Crowdsourcing the Complexities of Electronic Design Automation

Researchers develop an online game that may one day help chipmakers improve their designs

3 min read

30 July 2009—Electronic design automation (EDA) is full of large, intricate problems. Figuring out the best way to arrange transistors on a chip, for example, becomes exponentially more complex as the number of transistors increases. Computer scientists have made great strides in developing algorithms that can solve many of these problems, but a team of researchers at the University of Michigan, in Ann Arbor, believes that the industry could benefit from a different resource: human intuition.

“These kinds of problems are difficult for computers to solve. We started by thinking, ‘How can humans help electronic design automation?’ ” says Valeria Bertacco, an associate professor in computer science and engineering. She and Andrew DeOrio, a doctoral student, have developed an online game that challenges players to take on a type of problem common in design automation. They presented their idea of human-assisted problem solving today at the Design Automation Conference, in San Francisco.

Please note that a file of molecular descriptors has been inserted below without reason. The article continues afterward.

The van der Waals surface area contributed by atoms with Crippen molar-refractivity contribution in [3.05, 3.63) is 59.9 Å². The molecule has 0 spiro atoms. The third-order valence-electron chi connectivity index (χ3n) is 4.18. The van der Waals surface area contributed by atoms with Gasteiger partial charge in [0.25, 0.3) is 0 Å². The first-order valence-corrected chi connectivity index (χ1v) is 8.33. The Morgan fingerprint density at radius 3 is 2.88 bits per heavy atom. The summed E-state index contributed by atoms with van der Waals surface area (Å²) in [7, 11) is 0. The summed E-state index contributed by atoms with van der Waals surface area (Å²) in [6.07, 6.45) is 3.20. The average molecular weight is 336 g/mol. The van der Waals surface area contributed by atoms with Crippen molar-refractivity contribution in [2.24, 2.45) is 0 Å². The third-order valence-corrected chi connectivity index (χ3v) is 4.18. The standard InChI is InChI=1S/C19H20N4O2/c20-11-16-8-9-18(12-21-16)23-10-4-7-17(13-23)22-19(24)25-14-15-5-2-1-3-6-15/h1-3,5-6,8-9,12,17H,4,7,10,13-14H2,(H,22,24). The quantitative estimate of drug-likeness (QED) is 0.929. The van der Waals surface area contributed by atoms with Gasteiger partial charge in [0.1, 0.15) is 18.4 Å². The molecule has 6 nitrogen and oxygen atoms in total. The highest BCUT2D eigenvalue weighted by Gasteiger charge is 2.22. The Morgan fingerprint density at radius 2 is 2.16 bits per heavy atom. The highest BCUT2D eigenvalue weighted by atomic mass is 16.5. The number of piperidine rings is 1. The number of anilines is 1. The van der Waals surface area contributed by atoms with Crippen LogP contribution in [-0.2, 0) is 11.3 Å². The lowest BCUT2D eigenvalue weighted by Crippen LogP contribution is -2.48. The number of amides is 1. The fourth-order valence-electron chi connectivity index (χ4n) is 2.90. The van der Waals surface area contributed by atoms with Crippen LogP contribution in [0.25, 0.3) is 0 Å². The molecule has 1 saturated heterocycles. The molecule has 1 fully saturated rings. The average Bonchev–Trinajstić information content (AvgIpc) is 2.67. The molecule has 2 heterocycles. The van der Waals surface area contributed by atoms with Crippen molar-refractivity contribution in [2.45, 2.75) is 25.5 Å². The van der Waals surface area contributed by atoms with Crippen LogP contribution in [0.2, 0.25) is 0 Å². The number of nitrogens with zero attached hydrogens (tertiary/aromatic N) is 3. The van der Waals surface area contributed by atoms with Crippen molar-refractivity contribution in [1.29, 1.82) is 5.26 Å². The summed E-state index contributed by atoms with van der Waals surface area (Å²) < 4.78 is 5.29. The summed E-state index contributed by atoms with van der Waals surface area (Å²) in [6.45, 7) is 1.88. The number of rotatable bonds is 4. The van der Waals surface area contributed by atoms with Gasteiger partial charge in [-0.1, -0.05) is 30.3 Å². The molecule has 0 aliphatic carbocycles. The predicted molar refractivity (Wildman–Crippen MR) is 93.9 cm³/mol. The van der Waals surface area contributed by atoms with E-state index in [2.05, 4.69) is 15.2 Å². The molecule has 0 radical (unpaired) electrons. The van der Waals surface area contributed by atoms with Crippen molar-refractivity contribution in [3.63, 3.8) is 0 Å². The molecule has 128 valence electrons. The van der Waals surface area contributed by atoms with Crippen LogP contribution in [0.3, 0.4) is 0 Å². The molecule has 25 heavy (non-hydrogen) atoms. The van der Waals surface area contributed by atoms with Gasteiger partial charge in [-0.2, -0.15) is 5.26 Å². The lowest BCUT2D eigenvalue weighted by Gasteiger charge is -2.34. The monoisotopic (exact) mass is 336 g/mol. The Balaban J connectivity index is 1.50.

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The Transistor of 2047: Expert Predictions

What will the device be like on its 100th anniversary?

4 min read
Six men and a woman smiling.

The luminaries who dared predict the future of the transistor for IEEE Spectrum include: [clockwise from left] Gabriel Loh, Sri Samavedam, Sayeef Salahuddin, Richard Schultz, Suman Datta, Tsu-Jae King Liu, and H.-S. Philip Wong.


The 100th anniversary of the invention of the transistor will happen in 2047. What will transistors be like then? Will they even be the critical computing element they are today? IEEE Spectrum asked experts from around the world for their predictions.

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